Sunday, June 18, 2017

Sunday, June 18, 2017 11:08 am by M. in , , , ,    No comments
On MyrtleBeach Sun News, Pam Stone likes Martin Scorsese's Goodfellas:
What?? Miss Anglophile? Miss ‘likes-to-cozy-up-in-bed-with-a-cup-of-tea and a worn copy of Jane Eyre, after watching an episode of ‘The Crown,’’ adores the gory, expletive-strewn saga of this notorious American crime family?
Greater Kashmir and women:
Woman is certainly not from an infallible species. At times, she too goofs. At times, she too lives meanly like ants, and fights with cranes like pygmies. Even today, it rankles as to why didn’t Jane Austen marry her savior Mr. Darcy; why Emily Brontë died so young; why Emily Dickinson flitted; and why Christina Rossetti looked at life through the wormholes in a shroud. (Syena Afshada)
The Free Lance-Star reviews Letters to a Young Writer by Colum McCann:
So, here lies the problem. You are a young and aspiring writer. Looking to scale the greatest of heights. Wuthering heights. And you crack open this book on how to be a writer and you start reading. Might even dog-ear a page or highlight some formative paragraph that you intend to cite in your obligatory man-of-letters memoir. And you read some more, and slowly the dawning of recognition settles upon your furrowed brow. The words you softly utter are not suitable for the pages of a family newspaper. In short, you are reading the words of a master of his craft. And you, young and aspiring writer, are daunted by his words and his genius. But read on, no matter how wracked by insecurity, for there are many lessons to be learned in these pages. (Drew Gallagher)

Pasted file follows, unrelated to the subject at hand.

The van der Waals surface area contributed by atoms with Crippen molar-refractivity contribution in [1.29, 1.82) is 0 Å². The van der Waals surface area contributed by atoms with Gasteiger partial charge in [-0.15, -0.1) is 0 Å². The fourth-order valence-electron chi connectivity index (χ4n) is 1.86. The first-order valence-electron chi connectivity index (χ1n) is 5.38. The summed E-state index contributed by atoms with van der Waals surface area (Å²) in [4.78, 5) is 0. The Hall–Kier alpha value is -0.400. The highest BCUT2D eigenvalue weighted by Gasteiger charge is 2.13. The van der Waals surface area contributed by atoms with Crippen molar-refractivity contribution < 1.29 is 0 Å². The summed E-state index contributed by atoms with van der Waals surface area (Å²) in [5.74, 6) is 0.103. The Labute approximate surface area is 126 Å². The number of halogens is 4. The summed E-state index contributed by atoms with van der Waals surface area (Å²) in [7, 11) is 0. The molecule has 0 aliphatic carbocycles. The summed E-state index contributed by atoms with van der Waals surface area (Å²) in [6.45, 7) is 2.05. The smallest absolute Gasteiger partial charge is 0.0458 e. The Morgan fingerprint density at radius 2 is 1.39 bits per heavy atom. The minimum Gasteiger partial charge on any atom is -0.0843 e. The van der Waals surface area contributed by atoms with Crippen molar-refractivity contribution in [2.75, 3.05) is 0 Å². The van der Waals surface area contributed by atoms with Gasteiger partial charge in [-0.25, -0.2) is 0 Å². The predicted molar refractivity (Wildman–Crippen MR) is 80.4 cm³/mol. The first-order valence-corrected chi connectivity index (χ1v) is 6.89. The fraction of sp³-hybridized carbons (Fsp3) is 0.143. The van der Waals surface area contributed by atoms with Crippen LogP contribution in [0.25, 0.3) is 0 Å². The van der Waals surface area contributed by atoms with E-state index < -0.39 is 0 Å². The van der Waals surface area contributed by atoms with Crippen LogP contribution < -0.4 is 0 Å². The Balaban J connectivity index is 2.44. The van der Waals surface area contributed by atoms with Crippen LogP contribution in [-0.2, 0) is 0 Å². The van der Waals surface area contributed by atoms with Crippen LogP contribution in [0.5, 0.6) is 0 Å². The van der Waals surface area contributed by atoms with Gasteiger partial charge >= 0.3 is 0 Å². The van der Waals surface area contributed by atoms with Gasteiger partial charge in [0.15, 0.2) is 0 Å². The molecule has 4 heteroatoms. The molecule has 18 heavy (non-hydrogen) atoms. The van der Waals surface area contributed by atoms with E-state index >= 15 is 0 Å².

Ultima Voce (Italy) reviews the film Lady MacBeth:
L’ambientazione passa dalla Russia al ventoso Northumberland, regione dell’Inghilterra a confine con la Scozia, che tanto rassomiglia allo Yorkshire della grande Emily Brontë, quasi resa spirito benigno per i riferimenti, anche inconsci ed involontari, che il paesaggio e i personaggi scatenano in rapporto a Cime Tempestose. (Antonio Canzoniere) (Translation)
Hufvudstadsbladet (Sweden) talks about Daphne du Maurier's Rebecca:
Rebecca är en normavvikare och måste dö, precis som Madame Bovary, eller Bertha Mason i Jane Eyre som romanen så ofta jämförs med. De här kvinnorna kan inte överleva i en patriarkal värld. (Isabella Rothberg) (Translation)
Periodistas-Es (Spain) reviews a local production of the zarzuela Marina:
En Marina hay tres personajes masculinos que representan diferentes ideales o estadíos del amor: el enamorado ferviente, un pescador al que conoce desde su más tierna infancia pero que no se atreve a declarársele; el del hombre despechado (un capitán Ajab de Moby Dick, o un Heathcliff de Cumbres borrascosas) que por desengaños de la vida ha renunciado al amor y va solo a lo suyo, y el del enamorado celoso como Otelo, un terrible barítono (Ivo Stanchev) que, por su complejo de inferioridad, no se acaba de creer que haya sido él el elegido por Marina. (Nunci De León) (Translation)
BHPL Book Blog recommends Villette. n+1 Magazine has a short story by Veronica Raimo which mentions Wuthering Heights;


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